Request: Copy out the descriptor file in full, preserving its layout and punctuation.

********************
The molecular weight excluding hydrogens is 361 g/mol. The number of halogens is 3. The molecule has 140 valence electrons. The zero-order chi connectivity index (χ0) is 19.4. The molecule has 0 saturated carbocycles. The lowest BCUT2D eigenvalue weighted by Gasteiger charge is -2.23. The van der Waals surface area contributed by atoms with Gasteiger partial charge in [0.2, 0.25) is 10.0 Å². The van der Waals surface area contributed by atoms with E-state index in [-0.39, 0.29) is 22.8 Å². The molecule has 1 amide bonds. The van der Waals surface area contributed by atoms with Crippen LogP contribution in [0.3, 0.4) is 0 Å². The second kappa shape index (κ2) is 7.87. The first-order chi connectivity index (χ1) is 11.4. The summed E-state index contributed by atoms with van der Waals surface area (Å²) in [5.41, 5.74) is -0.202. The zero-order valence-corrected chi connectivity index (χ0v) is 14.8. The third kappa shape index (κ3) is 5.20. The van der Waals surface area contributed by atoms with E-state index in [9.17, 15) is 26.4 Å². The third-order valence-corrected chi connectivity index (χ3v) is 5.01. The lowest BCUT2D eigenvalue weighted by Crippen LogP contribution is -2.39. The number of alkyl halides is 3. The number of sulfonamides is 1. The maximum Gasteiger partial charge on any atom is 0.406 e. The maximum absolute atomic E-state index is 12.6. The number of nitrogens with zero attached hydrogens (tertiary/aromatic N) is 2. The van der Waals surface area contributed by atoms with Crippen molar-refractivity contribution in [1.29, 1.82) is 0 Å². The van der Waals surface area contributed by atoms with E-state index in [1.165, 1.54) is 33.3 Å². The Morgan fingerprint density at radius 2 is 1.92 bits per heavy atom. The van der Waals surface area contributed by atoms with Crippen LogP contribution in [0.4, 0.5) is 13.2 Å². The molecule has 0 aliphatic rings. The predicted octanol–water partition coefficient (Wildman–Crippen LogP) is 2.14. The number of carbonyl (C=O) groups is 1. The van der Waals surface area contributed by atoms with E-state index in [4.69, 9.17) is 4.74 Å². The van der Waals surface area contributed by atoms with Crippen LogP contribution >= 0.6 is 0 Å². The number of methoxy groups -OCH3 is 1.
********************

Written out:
The molecular weight excluding hydrogens is 361 g/mol. The number of halogens is 3. The molecule has 140 valence electrons. The zero-order chi connectivity index (χ0) is 19.4. The molecule has 0 saturated carbocycles. The lowest BCUT2D eigenvalue weighted by Gasteiger charge is -2.23. The van der Waals surface area contributed by atoms with Gasteiger partial charge in [0.2, 0.25) is 10.0 Å². The van der Waals surface area contributed by atoms with E-state index in [-0.39, 0.29) is 22.8 Å². The molecule has 1 amide bonds. The van der Waals surface area contributed by atoms with Crippen LogP contribution in [0.3, 0.4) is 0 Å². The second kappa shape index (κ2) is 7.87. The first-order chi connectivity index (χ1) is 11.4. The summed E-state index contributed by atoms with van der Waals surface area (Å²) in [5.41, 5.74) is -0.202. The zero-order valence-corrected chi connectivity index (χ0v) is 14.8. The third kappa shape index (κ3) is 5.20. The van der Waals surface area contributed by atoms with E-state index in [9.17, 15) is 26.4 Å². The third-order valence-corrected chi connectivity index (χ3v) is 5.01. The lowest BCUT2D eigenvalue weighted by Crippen LogP contribution is -2.39. The number of alkyl halides is 3. The number of sulfonamides is 1. The maximum Gasteiger partial charge on any atom is 0.406 e. The maximum absolute atomic E-state index is 12.6. The number of nitrogens with zero attached hydrogens (tertiary/aromatic N) is 2. The van der Waals surface area contributed by atoms with Crippen molar-refractivity contribution in [1.29, 1.82) is 0 Å². The van der Waals surface area contributed by atoms with E-state index in [1.165, 1.54) is 33.3 Å². The Morgan fingerprint density at radius 2 is 1.92 bits per heavy atom. The van der Waals surface area contributed by atoms with Crippen LogP contribution in [0.4, 0.5) is 13.2 Å². The molecule has 0 aliphatic rings. The predicted octanol–water partition coefficient (Wildman–Crippen LogP) is 2.14. The number of carbonyl (C=O) groups is 1. The van der Waals surface area contributed by atoms with E-state index in [4.69, 9.17) is 4.74 Å². The van der Waals surface area contributed by atoms with Crippen LogP contribution >= 0.6 is 0 Å². The number of methoxy groups -OCH3 is 1.